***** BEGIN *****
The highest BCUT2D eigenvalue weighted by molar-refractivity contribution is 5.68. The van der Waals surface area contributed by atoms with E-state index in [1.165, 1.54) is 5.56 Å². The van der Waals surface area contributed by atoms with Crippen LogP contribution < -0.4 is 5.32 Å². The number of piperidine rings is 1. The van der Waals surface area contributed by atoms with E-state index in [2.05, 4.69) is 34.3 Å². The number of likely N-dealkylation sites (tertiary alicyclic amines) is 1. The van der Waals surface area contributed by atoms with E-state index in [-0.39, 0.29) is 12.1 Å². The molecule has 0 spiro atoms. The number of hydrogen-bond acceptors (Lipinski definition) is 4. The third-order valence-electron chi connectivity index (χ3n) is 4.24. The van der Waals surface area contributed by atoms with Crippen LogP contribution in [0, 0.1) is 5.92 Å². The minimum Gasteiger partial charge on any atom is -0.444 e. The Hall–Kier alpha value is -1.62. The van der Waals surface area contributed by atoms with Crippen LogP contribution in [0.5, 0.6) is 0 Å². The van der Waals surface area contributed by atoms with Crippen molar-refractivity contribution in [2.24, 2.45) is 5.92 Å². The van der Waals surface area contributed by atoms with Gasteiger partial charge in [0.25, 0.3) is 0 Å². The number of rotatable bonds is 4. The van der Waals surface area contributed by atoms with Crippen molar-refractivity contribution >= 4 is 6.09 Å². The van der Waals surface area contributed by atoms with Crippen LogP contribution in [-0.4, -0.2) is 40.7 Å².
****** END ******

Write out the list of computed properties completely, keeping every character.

The highest BCUT2D eigenvalue weighted by molar-refractivity contribution is 5.68. The van der Waals surface area contributed by atoms with E-state index in [1.165, 1.54) is 5.56 Å². The van der Waals surface area contributed by atoms with Crippen LogP contribution < -0.4 is 5.32 Å². The number of piperidine rings is 1. The van der Waals surface area contributed by atoms with E-state index in [2.05, 4.69) is 34.3 Å². The number of likely N-dealkylation sites (tertiary alicyclic amines) is 1. The van der Waals surface area contributed by atoms with E-state index in [-0.39, 0.29) is 12.1 Å². The molecule has 0 spiro atoms. The number of hydrogen-bond acceptors (Lipinski definition) is 4. The third-order valence-electron chi connectivity index (χ3n) is 4.24. The van der Waals surface area contributed by atoms with Crippen LogP contribution in [0, 0.1) is 5.92 Å². The minimum Gasteiger partial charge on any atom is -0.444 e. The Hall–Kier alpha value is -1.62. The van der Waals surface area contributed by atoms with Crippen LogP contribution in [0.5, 0.6) is 0 Å². The van der Waals surface area contributed by atoms with Crippen molar-refractivity contribution in [2.24, 2.45) is 5.92 Å². The van der Waals surface area contributed by atoms with Gasteiger partial charge in [0.25, 0.3) is 0 Å². The number of rotatable bonds is 4. The van der Waals surface area contributed by atoms with Crippen molar-refractivity contribution >= 4 is 6.09 Å². The van der Waals surface area contributed by atoms with Crippen LogP contribution in [-0.4, -0.2) is 40.7 Å².